Minnesota Gov. Tim Walz’s administration has made multiple high-profile hires in recent months to help boost the state’s capacity to bring in federal climate funds.
Among the latest is Kate Knuth, a former state legislator and Minneapolis mayoral candidate who was hired last month as climate director for the Minnesota Pollution Control Agency.
Knuth also ran a consultancy that helped cities develop climate action plans and worked for the 100% Campaign that successfully backed legislation calling for carbon-free electricity by 2040.
In her new role, she succeeds Frank Kohlasch, who was promoted to the state’s assistant commissioner for air and climate policy earlier this year.
Energy News Network spoke to Knuth about her new job. The interview has been edited for length and clarity.
Q: What attracted you to the climate director position?
A: I’ve worked on different parts of climate change for my whole career, so when this position came open, I was excited to apply and then to be offered the position. I’d add that this is a moment for people who want to make climate change part of their career — there’s a bunch of opportunities within the PCA and other agencies which are hiring to take on different parts of the climate challenge.
Q: What does the PCA climate director do?
A: It’s leading Minnesota on climate action, but it’s really two big buckets of work. I lead the climate section within the Minnesota Pollution Control Agency, which was created within the last year and a half. I have leadership and management responsibilities for that, and then I am also a key person in helping lead and coordinate on the interagency climate subcabinet work that was set up under an executive order. The subcabinet developed the state’s climate action framework. So there’s both PCA agency work and cross-agency work through the subcabinet.
Q: What does climate adaptation and resilience mean?
A: We’re going to be dealing with more droughts, rain events and extreme weather. Our infrastructure isn’t built for these challenges. We need to make sure that we build the physical and community infrastructure — and connections — that can handle the climate change that is underway. We’re living in a less predictable world that we can predict is less predictable.
Q: Let’s break down the major carbon emission pollutors and how you see their program and what needs to be done. How do you see utilities?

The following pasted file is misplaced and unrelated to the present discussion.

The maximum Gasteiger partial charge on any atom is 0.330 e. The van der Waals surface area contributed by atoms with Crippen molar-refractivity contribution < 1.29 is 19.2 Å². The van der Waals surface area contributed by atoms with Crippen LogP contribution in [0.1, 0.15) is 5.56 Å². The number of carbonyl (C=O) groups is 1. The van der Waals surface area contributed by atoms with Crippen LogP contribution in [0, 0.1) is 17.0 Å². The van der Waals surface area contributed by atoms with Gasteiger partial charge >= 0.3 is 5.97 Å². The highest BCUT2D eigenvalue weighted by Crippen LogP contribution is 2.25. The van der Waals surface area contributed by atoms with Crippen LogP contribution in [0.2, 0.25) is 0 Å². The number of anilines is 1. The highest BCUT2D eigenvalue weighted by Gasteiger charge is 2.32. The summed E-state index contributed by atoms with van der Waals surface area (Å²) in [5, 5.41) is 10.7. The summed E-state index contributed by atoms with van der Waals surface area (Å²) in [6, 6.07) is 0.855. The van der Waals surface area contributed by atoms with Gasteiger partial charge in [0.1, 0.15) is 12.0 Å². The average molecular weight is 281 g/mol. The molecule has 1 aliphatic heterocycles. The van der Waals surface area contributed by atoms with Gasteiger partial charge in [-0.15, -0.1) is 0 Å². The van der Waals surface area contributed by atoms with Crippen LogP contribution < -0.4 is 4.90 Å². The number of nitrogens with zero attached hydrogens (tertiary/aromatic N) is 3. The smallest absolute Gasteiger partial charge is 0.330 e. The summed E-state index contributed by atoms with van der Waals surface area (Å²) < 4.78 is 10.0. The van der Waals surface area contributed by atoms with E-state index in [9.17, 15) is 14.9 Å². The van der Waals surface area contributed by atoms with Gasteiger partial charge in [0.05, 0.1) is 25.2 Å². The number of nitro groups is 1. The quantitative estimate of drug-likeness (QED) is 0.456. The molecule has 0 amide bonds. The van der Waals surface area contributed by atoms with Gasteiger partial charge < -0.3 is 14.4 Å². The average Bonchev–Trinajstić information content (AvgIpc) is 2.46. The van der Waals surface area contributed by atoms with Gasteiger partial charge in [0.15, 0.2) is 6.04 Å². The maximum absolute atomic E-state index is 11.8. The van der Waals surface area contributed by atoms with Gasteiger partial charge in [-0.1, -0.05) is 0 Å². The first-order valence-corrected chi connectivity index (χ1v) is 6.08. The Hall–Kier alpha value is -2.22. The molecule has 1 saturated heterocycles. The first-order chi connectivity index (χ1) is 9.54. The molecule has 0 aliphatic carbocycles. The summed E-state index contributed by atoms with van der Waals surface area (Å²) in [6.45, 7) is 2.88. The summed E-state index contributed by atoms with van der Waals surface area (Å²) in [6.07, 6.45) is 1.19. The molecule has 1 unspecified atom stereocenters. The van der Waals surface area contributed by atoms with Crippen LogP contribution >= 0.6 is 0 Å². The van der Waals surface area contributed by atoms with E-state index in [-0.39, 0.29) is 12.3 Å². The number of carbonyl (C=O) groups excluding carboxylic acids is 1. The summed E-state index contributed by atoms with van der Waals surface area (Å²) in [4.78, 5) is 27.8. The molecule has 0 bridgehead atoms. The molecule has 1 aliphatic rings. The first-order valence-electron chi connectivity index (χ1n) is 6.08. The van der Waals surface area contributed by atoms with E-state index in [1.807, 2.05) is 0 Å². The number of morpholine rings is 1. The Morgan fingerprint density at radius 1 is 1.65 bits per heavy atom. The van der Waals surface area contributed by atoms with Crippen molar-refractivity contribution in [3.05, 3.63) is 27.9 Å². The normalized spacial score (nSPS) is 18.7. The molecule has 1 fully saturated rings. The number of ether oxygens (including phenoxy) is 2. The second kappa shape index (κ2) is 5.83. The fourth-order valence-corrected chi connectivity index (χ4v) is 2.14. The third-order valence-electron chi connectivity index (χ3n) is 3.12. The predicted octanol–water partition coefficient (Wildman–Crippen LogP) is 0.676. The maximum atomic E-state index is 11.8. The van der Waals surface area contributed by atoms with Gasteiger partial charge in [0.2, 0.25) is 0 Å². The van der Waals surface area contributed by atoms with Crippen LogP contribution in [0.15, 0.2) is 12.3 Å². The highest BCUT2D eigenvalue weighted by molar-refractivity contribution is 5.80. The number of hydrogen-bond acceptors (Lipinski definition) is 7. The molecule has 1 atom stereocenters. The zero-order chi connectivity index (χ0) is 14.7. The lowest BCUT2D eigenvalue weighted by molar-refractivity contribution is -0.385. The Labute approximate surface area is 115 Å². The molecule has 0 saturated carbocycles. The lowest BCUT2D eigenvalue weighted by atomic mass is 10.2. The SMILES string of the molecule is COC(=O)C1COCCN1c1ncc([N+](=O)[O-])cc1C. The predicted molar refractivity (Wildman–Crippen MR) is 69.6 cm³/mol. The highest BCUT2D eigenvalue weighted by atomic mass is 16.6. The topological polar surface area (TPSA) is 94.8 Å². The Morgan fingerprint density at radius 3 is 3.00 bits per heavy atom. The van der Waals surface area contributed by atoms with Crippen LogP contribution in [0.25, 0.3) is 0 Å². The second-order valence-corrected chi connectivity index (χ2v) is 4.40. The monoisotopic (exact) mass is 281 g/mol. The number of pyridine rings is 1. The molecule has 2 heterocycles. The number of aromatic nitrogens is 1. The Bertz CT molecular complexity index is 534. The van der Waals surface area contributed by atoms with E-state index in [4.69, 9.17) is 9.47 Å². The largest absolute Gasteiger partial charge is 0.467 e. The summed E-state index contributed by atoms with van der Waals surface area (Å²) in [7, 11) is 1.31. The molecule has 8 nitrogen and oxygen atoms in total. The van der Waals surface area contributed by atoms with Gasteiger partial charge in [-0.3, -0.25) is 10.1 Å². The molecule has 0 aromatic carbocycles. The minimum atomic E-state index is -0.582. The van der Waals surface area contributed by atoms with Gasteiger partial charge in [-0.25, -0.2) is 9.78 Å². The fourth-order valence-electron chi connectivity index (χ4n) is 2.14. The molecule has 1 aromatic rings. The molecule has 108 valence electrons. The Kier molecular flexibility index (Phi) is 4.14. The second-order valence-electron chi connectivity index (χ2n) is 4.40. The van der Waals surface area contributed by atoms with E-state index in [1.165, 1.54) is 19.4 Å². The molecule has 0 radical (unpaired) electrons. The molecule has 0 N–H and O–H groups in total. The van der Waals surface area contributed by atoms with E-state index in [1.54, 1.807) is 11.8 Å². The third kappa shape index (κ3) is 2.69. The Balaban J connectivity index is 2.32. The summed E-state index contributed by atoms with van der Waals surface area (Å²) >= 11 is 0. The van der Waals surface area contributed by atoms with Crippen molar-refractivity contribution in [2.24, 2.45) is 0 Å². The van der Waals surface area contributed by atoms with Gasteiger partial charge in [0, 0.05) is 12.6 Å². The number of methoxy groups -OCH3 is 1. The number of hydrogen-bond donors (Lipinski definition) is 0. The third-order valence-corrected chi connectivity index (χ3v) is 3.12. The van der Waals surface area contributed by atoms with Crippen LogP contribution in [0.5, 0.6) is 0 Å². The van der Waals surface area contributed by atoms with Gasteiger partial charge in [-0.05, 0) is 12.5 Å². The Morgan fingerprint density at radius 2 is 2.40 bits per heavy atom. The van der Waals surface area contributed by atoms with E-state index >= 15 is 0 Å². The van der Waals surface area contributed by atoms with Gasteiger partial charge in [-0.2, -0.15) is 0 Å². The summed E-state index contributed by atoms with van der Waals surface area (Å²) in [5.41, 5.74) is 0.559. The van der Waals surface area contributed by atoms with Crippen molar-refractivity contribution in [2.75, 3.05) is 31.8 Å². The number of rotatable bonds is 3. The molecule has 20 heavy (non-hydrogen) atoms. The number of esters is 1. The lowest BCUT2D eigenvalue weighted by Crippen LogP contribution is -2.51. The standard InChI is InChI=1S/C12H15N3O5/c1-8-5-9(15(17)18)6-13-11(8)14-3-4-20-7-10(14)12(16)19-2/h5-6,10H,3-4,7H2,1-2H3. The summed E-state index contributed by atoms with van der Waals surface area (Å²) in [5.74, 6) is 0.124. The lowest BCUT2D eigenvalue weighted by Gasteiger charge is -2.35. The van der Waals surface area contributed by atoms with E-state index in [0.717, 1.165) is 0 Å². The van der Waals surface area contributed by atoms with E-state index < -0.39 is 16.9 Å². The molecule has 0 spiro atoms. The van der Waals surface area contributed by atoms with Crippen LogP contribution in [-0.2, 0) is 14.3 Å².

A: We still have a lot of work to do on electricity. I’m guessing that utilities would say that. But it’s a smaller number of actors and we’ve figured out the regulatory process and committed ourselves to a path and a process to get to 100% clean energy.
Q: Transportation and housing?
A: These two areas touch people in a personal way. We want to leverage money in the Inflation Reduction Act to electrify transportation, increase the use of heat pumps and try things like networked geothermal to heat and cool neighborhoods.
Q: The Legislature passed something like 40 bills related to climate change and devoted nearly $500 million to programs. What does that mean for you and your agency?
A: I think we’re at a moment in climate work where we are in an implementation stage. We’ve not done changing policy and making investments, but we’re doing really important implementation work.
Q: How does that play out?
A: We’re connecting with non-state government actors, local governments and organizations because implementation is such a collaborative process.
Q: What keeps you up at night?
A: The challenge is to scale up and mobilize in a historic way to cut emissions. I am maintaining the hope and the belief that we’re doing it fast enough and well enough. But I am nervous about the pace of climate change.
Q: What do you hope people see in the government’s role in climate change?
A: The way we’re mobilizing around climate change right now serves as inspiration for both people my age but also young people who can see that government is investing and serving as a partner in navigating and addressing these huge challenges.